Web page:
Transwell invasion assays
Briefly, as regards the Transwell invasion assay, the U87MG and U251MG cells were added into 24-well plates with an 8-mm-pore polycarbonate membrane coated with 20 mg of Matrigel (BD Biosciences). The 2×104 cells were cultured in the upper chamber in serum-free medium; additionally, medium containing 10% FBS was added to the lower chamber. Following a 24-h incubation at room temperature, the invasive cells were fixed using 4% paraformaldehyde, stained using 0.1% crystal violet (Beyotime Institute of Biotechnology) at room temperature for 30 min, and photographed using an Inverted Microscope (IX73, Olympus Corporation). Three independent experiments were performed.
Wound healing assays
Briefly, for the wound healing assays, the U87MG and U251MG cells were seeded in complete medium of 6-well plates until at least 80% confluency was reached. Subsequently, a wound was created through scraper manual scraping. After removing the floating cells by washing twice using serum-free medium, the cells were incubated at room temperature for 24 h. Migrated cells were observed using an inverted microscope (IX73, Olympus Corporation). The values obtained were expressed as the cell migration percentage.
Glioma xenograft model
A total of 12 4-week-old BALB/c male nude mice were purchased from the Guangdong Animal Center. The present study was reviewed and approved (permit no. A2020-015) by the Institutional Animal Care and Use Committee of The Second Affiliated Hospital of Guangzhou Medical University, and was performed according to the guidelines of the Committee on Animal Research and Ethics. All mice were kept in an aseptic environment with a constant humidity (40-60%) and temperature (24±2°C) with a 12-h light/dark cycle. The animals were also provided with free access to food and water, and the padding was replaced twice a week. To establish the glioma model, U87MG cells (1×107 cells in 100 µl PBS for each mouse) were subcutaneously injected into the right axilla of nude mice for 10 days; subsequently, EXOs loaded with miR-124-3p (concentration 4×108 particles in 20 µl PBS/each time; untreated cells with 20 µl PBS were used as a control, twice per week, n=6 mice/group) were used for tumor treatment by intratumoral injection, and the anesthesia method used was gas isoflurane 3-4% induction, 1-2% maintenance, flow 0.6-0.8 l/min. The mice were monitored daily for tumor development and sacrificed on day 28 after the injection of the glioma cells. No toxic side-effects were observed in the mice. The mice were euthanized by carbon dioxide inhalation (30% vol/min), and death was verified by the loss of consciousness, apnea and the fading of eye color. Subsequently, the tumors were removed and photographed, and the tumor volume and weight were recorded. The tumors were fixed in formalin and embedded in paraffin or snap-frozen in liquid nitrogen.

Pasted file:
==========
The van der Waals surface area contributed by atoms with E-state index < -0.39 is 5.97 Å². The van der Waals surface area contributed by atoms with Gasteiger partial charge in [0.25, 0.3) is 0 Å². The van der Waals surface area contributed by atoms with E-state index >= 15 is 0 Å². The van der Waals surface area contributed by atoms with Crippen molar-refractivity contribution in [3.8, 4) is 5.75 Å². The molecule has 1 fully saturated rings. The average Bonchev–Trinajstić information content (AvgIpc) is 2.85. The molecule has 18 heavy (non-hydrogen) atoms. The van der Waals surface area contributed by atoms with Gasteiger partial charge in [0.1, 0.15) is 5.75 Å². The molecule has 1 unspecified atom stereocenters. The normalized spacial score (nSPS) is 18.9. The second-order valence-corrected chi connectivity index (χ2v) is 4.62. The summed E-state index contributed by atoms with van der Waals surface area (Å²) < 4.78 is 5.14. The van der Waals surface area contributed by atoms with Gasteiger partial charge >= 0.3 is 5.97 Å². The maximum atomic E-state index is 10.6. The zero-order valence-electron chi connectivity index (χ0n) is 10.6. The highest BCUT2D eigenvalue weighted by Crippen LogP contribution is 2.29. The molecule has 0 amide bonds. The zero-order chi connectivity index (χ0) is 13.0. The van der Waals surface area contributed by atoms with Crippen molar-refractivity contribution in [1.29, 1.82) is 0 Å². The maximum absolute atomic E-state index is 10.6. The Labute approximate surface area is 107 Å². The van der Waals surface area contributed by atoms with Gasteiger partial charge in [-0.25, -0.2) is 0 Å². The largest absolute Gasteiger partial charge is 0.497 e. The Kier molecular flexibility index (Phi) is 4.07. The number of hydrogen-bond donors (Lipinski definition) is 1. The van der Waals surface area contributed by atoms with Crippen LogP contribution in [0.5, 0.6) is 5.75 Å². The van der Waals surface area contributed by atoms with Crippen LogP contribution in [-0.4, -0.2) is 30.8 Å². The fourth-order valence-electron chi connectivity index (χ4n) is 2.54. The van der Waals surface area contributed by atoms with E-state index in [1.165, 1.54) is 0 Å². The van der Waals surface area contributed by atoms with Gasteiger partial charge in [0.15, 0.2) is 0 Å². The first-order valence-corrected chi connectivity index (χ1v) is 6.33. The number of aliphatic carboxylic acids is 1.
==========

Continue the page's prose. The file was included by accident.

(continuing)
Predicted miRNA targets or predicted genes were detected using the miRWalk (http://zmf.umm.uniheidelberg.de/apps/zmf/mirwalk2/), TargetScan (http://www.targetscan.org), and miRTar-Base (https://mirtarbase.cuhk.edu.cn/~miRTarBase/miRTarBase_2022/php/index.php) databases. Furthermore, the miRCancer database (http://mircancer.ecu.edu/index.jsp) and GEPIA database (http://gepia.cancer-pku.cn/index.html) were used to evaluate the expression of FLOT2 and its association with the overall survival (Kaplan-Meier method with the log-rank test) of patients with GBM derived from the database.